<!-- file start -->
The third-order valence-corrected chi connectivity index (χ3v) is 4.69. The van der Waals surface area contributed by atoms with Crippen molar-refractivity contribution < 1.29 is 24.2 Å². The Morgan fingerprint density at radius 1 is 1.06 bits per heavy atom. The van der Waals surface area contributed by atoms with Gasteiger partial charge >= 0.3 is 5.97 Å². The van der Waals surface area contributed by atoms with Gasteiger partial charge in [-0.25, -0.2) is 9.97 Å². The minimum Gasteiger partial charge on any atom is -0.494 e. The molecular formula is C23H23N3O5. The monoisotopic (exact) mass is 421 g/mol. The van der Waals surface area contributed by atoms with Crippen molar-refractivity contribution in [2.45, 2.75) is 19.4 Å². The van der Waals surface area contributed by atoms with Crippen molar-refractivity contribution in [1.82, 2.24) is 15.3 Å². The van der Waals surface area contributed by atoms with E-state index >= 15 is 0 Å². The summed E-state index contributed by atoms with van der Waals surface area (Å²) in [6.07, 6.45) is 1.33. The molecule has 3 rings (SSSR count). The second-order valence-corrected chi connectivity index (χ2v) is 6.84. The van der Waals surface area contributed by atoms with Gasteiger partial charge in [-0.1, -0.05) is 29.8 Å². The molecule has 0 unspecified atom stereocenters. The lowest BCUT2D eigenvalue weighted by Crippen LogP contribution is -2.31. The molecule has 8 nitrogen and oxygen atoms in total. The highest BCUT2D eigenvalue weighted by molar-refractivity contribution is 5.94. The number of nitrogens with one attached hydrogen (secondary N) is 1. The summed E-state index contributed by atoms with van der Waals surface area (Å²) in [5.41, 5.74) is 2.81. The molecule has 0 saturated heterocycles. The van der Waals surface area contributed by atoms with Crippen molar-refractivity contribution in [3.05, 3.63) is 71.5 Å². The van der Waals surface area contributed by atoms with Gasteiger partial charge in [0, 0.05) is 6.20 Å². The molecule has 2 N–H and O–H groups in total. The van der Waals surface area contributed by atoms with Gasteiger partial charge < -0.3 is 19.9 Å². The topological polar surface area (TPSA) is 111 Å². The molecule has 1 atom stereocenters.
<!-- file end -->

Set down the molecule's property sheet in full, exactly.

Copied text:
The third-order valence-corrected chi connectivity index (χ3v) is 4.69. The van der Waals surface area contributed by atoms with Crippen molar-refractivity contribution < 1.29 is 24.2 Å². The Morgan fingerprint density at radius 1 is 1.06 bits per heavy atom. The van der Waals surface area contributed by atoms with Gasteiger partial charge >= 0.3 is 5.97 Å². The van der Waals surface area contributed by atoms with Gasteiger partial charge in [-0.25, -0.2) is 9.97 Å². The minimum Gasteiger partial charge on any atom is -0.494 e. The molecular formula is C23H23N3O5. The monoisotopic (exact) mass is 421 g/mol. The van der Waals surface area contributed by atoms with Crippen molar-refractivity contribution in [2.45, 2.75) is 19.4 Å². The van der Waals surface area contributed by atoms with Crippen molar-refractivity contribution in [1.82, 2.24) is 15.3 Å². The van der Waals surface area contributed by atoms with E-state index >= 15 is 0 Å². The summed E-state index contributed by atoms with van der Waals surface area (Å²) in [6.07, 6.45) is 1.33. The molecule has 3 rings (SSSR count). The second-order valence-corrected chi connectivity index (χ2v) is 6.84. The van der Waals surface area contributed by atoms with Gasteiger partial charge in [-0.1, -0.05) is 29.8 Å². The molecule has 0 unspecified atom stereocenters. The lowest BCUT2D eigenvalue weighted by Crippen LogP contribution is -2.31. The molecule has 8 nitrogen and oxygen atoms in total. The highest BCUT2D eigenvalue weighted by molar-refractivity contribution is 5.94. The number of nitrogens with one attached hydrogen (secondary N) is 1. The summed E-state index contributed by atoms with van der Waals surface area (Å²) in [5.41, 5.74) is 2.81. The molecule has 0 saturated heterocycles. The van der Waals surface area contributed by atoms with Crippen molar-refractivity contribution in [3.05, 3.63) is 71.5 Å². The van der Waals surface area contributed by atoms with Gasteiger partial charge in [0, 0.05) is 6.20 Å². The molecule has 2 N–H and O–H groups in total. The van der Waals surface area contributed by atoms with Gasteiger partial charge < -0.3 is 19.9 Å². The topological polar surface area (TPSA) is 111 Å². The molecule has 1 atom stereocenters.